As Power and Subways Return to New York, Normalcy Is Still a Long Way Off
The big news just breaking in New York City is that the 4, 5 and 6 subways, collectively known as the Lexington Avenue Line, are running end to end from the Bronx through Mahattan, all the way to Brooklyn, and the 7 line serving Manhattan and Queens is running, too. This is a substantial step forward for a city that relies so heavily on its mass transit system. On an average weekday, 5.2 million people rode the subway in 2011, and the entire system clocked more than 1.6 billion rides last year. Yet, as that now-iconic construction crane atop that high-rise construction site on 57th Street shows, things are still very much bent out of shape.
Gov. Andrew Cuomo just made the subway announcement in a press conference and via Twitter. Still ahead: Full service on the West Side lines, including the 1, 2 and 3, which, when I rode them on Thursday, only had service from the Bronx to only as far south as 34th St. in Manhattan. As you can see from the latest version of the Metro Transit Authority’s service map, updated this morning, there’s still lot of the system that’s not functioning.
As you can see from Cuomo’s tweet, the other big news here is that power is starting to return. The friend I visited on the creepy darkened block on 39th St. the other night just emailed to say her power is back. The cable company has yet to restore TV and Internet service, but at least now she can stock up on groceries and take a hot shower. Power in other areas will unfortunately take longer to restore, and this will become a problem as the weather turns colder. The temperature in Central Park is not expected to get above 48 degrees this week; lows are expected to drop below freezing on Sunday and Monday.
A few other updates: Squarespace, the Web site service that chronicled its efforts to remain online when its hosting infrastructure was flooded, continues to run, thanks to a pump that replaced an ongoing bucket brigade that went on for days. Its latest status update is an iPhone-shot video showing the fuel pump operating.
Other cloud services and data-hosting providers in lower Manhattan and Brooklyn were variously running on backup power or not at all, or simply not saying anything, as ConEd promised that most of lower Manhattan would see power restored by tonight. Worst hit appeared to be Datagram, which said it was in the process of installing a new generator this morning.
Wireless carriers said they continued to be partially operational, and still struggling to get their full networks back on their feet. As of this morning, Verizon Wireless said that 98.1 percent of its cell sites in the Sandy-affected zone were operational, including some in Lower Manhattan. That’s up from 97.2 percent Friday morning. The company also updated its list of emergency device-charging stations, where people can top off the batteries of their numerous devices.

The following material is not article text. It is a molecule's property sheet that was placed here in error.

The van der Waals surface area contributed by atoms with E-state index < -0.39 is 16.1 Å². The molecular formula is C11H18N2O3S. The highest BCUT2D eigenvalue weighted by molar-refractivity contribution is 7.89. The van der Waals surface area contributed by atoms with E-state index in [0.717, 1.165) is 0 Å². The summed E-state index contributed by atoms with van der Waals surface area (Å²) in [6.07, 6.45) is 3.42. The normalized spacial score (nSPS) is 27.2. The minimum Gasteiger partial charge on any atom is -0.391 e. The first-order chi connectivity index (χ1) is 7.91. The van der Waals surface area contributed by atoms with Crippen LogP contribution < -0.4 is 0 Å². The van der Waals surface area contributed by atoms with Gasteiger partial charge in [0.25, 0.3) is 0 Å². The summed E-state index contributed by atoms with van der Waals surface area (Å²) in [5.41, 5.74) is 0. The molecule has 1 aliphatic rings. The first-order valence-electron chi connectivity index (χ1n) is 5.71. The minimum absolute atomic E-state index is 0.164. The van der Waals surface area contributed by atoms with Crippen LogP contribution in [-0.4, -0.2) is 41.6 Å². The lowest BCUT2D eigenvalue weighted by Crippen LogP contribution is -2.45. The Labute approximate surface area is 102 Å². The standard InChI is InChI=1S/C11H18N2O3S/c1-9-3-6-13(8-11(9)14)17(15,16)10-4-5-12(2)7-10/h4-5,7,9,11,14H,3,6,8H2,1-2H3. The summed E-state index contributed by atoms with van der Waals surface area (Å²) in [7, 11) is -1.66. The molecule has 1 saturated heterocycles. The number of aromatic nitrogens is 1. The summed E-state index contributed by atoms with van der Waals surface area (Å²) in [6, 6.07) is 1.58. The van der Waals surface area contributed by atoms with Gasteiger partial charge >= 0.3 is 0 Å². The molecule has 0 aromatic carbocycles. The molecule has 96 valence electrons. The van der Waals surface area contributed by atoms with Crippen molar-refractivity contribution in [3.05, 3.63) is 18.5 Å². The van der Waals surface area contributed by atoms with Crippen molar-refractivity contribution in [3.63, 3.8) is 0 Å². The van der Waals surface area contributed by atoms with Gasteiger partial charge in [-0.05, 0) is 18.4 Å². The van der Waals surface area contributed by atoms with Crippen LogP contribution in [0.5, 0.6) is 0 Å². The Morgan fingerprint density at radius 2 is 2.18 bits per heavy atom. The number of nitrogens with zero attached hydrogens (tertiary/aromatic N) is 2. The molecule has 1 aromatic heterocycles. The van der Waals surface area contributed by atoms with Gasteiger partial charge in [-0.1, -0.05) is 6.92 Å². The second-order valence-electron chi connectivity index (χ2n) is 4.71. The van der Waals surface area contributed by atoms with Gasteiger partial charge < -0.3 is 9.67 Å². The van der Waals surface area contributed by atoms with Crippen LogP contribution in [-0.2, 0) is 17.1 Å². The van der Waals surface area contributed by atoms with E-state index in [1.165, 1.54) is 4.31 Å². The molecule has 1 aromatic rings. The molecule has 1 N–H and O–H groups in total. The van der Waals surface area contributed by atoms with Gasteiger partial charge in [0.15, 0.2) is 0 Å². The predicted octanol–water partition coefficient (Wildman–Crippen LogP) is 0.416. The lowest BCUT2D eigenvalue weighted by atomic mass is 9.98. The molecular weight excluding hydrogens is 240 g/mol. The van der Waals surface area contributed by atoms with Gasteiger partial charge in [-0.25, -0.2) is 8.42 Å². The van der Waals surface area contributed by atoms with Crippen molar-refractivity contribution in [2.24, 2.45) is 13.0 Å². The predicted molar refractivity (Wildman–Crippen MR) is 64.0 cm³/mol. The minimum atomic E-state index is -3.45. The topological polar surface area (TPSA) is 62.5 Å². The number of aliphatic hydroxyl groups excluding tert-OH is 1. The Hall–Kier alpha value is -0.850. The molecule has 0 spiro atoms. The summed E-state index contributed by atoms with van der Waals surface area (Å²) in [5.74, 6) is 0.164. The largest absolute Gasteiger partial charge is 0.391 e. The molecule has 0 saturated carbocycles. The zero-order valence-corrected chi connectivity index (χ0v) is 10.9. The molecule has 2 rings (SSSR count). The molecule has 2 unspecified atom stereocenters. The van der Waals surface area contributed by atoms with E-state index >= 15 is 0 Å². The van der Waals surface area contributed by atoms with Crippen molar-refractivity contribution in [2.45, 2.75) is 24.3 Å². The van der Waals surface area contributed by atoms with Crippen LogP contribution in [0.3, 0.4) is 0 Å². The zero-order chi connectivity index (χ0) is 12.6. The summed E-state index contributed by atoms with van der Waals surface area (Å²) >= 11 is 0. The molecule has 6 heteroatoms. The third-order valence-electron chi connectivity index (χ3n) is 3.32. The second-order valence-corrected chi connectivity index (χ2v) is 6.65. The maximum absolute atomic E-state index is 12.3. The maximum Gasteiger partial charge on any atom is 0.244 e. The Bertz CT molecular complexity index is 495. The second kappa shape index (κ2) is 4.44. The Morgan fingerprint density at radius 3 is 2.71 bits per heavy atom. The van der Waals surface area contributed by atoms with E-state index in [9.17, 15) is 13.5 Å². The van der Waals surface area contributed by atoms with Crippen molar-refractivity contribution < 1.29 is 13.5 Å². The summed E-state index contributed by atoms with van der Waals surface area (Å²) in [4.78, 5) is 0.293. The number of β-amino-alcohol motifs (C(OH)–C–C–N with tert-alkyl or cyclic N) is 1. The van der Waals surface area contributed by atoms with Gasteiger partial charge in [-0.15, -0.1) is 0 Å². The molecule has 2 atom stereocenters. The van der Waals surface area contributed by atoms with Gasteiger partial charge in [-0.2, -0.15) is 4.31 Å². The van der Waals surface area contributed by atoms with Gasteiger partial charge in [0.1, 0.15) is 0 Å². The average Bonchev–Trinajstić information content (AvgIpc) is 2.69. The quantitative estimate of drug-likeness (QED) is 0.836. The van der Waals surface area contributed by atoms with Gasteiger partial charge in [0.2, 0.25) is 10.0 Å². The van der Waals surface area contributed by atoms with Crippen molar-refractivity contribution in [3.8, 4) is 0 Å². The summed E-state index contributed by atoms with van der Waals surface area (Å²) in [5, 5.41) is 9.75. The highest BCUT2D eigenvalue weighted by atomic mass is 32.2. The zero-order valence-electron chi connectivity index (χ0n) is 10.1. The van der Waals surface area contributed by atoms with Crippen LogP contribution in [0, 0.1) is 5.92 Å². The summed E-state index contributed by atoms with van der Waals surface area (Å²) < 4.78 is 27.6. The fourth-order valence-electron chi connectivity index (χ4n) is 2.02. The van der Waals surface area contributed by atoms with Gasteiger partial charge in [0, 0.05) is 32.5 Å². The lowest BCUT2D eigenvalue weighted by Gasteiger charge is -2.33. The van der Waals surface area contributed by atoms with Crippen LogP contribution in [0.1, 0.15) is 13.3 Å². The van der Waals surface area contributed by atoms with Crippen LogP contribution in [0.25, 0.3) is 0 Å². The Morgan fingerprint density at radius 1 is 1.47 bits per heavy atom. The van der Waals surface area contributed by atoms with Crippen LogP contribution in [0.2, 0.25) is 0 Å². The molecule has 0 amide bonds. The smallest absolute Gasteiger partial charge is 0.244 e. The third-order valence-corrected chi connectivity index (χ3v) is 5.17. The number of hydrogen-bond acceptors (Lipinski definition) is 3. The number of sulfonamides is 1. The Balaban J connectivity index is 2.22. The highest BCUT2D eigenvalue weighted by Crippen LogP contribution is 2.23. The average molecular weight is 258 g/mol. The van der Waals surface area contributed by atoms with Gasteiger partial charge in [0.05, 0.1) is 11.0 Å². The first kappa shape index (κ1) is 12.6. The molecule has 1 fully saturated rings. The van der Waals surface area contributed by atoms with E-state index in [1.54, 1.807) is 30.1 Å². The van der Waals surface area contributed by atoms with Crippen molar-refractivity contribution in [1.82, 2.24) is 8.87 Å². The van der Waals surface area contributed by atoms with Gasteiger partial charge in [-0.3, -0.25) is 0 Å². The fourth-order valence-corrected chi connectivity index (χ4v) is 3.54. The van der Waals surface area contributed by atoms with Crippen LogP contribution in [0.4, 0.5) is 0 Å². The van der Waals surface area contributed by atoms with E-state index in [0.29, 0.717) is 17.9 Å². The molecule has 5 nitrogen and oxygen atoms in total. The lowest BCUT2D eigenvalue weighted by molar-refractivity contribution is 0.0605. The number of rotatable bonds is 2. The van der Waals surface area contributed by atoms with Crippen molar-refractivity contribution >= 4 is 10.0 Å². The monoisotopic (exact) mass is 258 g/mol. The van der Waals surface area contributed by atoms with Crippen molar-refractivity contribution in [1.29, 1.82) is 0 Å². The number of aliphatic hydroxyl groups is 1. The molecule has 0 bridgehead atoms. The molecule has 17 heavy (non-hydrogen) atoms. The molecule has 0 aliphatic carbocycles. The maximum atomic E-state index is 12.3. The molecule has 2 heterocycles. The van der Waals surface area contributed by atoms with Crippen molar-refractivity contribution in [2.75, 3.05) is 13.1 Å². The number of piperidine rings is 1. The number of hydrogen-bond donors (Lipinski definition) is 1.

AT&T was also setting up charging stations and setting up mobile cell sites to supplement its own damaged network.
Update: I just received an update from an AT&T spokesman on the latest concerning its network:
“As of Saturday morning, 96.5 percent of our cell sites are up and running across the region impacted by Hurricane Sandy.
“More than 90 percent of our cell sites across New York City including in Manhattan are up and running. We expect to make continued good progress as power and other infrastructure issues are resolved.”
T-Mobile, which operates a big switching center in the Tribeca section of Manhattan said it had deployed a temporary cell site on that building’s roof. T-Mobile said that, as of Friday, about 85 percent of its network in New York City was running. Sprint said its network was 90 percent operational throughout the affected region. It also said it will credit customers in Connecticut, Delaware, Maine, Maryland, Massachusetts, New Jersey, New York, Pennsylvania, and Rhode Island for any late fees, overage charges or call-forwarding fees racked up between Oct. 20 and Nov. 28.
The Federal Communications Commission said that, as of Friday morning, about 15 percent of all cell sites in the affected areas it was tracking were still down. It hasn’t updated that estimate as of Saturday morning.
I wish I could report similarly good news for the wider region. While the media coverage has tended to focus a lot of attention on the power failures in Manhattan and the destruction all over New Jersey, especially on the famous Jersey Shore — and on the late and controversial cancellation of Sunday’s New York City Marathon — the scale of destruction and loss in Queens and especially Staten Island has only started to become clear. The official death toll in New York City is now 41, while the national total has risen to 109, on top of another 69 confirmed deaths in Haiti and Cuba.
As is always the case in these things, relief efforts can’t arrive soon enough if you’re the one in need. NBC held a one-hour telethon in primetime last night, which started with a moving performance by Staten Island native Christina Aguilera (see video below). The Red Cross said that by Friday it had raised $35 million for Sandy-related relief efforts, a lot of it via its $10-per-text campaign.
Of course, it goes without saying that if you haven’t done so yet, you should send a text message. Here’s what you do: Send a text saying REDCROSS to 90999 from your phone, and a $10 donation will appear on your next bill. You can also give online here.
You can also give to the Salvation Army by sending the word STORM to 80888 and then replying with the word YES to the follow-up text you receive.
In case you missed it, here’s a pair of clips from NBC’s benefit concert:
And if Christina isn’t your thing, there’s always The Boss. New Jersey’s own Bruce Springsteen finished off the show:
(Image via Flickr from Michael Arefyeff, of Coney Island the day after the storm. Used with permission.)